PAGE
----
News Release

Following the wind

Peer-Reviewed Publication

King Abdullah University of Science & Technology (KAUST)

Following the wind

image: KAUST researchers have developed a more accurate method for modeling wind-driven phenomena. They demonstrated their model by applying it to a dataset of air pollution across Saudi Arabia. view more 

Credit: © 2022 KAUST; Morgan Bennett Smith.

By adapting a flow-following physical framework to the statistical modeling of large spatio–temporal datasets, KAUST researchers have developed a more robust and realistic general method for dealing with wind-driven phenomena. The approach promises to greatly improve the accuracy of pollutant dispersion prediction by incorporating more physically realistic processes into geostatistical modeling.

Geostatistical analyses involve the statistical processing of very large datasets, such as measurements of wind speed at many locations and altitudes over time, to extract an underlying model of how certain parameters behave and are correlated spatially and temporally in the real world. However, the ability of such models to accurately characterize that behavior and predict “what happens next” largely depends on the model framework used for analysis. A team of KAUST scientists led by Marc Genton has been developing more physically meaningful analytical frameworks that can better model such natural phenomena.


“Many space-time geostatistical models do not necessarily reflect fundamental scientific relationships,” explains Mary Salvaña, who worked with Genton and Amanda Lenzi on the research. “There is demand for space–time geostatistical models with a physics basis, as most environmental data obey various fundamental laws of nature. In this study, we took a modeling concept in physics called the Lagrangian framework and formulated it in the language of space–time multivariate geostatistics to develop a suite of data-driven space–time models that are more appropriate for datasets involving transport by media, such as wind.”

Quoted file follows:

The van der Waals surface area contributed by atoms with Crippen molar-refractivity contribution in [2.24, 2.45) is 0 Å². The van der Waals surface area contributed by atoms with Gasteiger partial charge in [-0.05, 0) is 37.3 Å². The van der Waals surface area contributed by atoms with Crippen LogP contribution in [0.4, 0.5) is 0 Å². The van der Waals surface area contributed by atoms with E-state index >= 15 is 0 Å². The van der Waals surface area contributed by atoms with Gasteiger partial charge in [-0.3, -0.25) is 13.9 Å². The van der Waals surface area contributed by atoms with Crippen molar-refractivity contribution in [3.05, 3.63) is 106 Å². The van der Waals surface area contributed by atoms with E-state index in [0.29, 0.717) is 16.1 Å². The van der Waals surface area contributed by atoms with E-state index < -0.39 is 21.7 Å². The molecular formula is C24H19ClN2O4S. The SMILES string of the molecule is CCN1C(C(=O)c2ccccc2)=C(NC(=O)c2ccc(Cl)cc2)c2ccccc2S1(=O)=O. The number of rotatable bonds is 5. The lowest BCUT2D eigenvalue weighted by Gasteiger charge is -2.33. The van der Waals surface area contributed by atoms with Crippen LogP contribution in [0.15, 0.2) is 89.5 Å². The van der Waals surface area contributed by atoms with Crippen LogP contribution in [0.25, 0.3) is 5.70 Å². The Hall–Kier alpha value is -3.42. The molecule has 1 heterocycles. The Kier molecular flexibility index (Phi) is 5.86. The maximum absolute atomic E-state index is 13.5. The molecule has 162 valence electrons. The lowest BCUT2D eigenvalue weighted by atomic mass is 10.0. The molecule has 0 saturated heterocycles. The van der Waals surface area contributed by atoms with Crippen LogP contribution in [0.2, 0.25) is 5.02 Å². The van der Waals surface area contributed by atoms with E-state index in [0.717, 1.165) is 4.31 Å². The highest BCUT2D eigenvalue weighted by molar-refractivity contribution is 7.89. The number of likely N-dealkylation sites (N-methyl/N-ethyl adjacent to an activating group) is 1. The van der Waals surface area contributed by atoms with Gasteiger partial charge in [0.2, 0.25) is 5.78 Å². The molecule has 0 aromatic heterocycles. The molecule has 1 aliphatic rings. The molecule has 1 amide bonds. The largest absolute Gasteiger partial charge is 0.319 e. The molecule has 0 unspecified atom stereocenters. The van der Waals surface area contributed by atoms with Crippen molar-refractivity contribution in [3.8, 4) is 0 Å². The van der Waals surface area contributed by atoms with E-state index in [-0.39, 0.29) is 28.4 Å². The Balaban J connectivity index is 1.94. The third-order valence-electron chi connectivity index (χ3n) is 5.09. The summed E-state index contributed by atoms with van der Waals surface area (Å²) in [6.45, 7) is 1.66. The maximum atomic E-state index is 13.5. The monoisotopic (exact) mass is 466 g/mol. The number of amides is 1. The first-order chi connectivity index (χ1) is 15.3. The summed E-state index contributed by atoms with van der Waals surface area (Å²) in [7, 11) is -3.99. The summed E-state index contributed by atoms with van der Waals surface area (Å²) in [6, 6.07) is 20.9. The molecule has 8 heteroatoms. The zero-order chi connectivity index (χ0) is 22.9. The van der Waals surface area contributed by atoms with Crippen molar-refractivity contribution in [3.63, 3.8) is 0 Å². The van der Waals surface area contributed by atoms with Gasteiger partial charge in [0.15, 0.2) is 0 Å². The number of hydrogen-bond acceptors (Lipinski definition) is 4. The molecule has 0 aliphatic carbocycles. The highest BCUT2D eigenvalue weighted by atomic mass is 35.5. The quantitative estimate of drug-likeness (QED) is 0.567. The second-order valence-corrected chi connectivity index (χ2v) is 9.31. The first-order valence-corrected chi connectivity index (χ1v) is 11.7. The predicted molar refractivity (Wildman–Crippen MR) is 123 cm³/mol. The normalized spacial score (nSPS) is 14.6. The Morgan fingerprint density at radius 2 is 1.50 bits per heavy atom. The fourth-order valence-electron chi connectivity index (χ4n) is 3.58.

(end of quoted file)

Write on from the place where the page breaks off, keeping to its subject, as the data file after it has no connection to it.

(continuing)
Wind is a complicated driving phenomenon to incorporate into a practical statistical model. It is asymmetric in its correlation, flowing from one place to another, and also varies by altitude. The Lagrangian framework was developed in the field of fluid dynamics to model flows in a way that is analogous to the underlying physics by following a fluid parcel as it moves through space and time. For Salvaña and her colleagues, the challenge was to ensure that this framework could be validly used with a space–time geostatistics model across multiple variables.


“Our results, which confirmed the validity of the model, showed that failing to account for multiple advections or transport phenomena can lead to poor predictions,” says Salvaña.


The team demonstrated their model by applying it to a bivariate pollutant dataset of particulate matter across Saudi Arabia. The results showed that black carbon distributions are much more accurately modeled taking altitude-dependent wind behavior into account.


“Our modeling framework could also be applied to the study of space–time correlation of ocean variables, since water is another transport medium, which could be important for understanding ocean patterns before and after a tropical cyclone,” Salvaña says.

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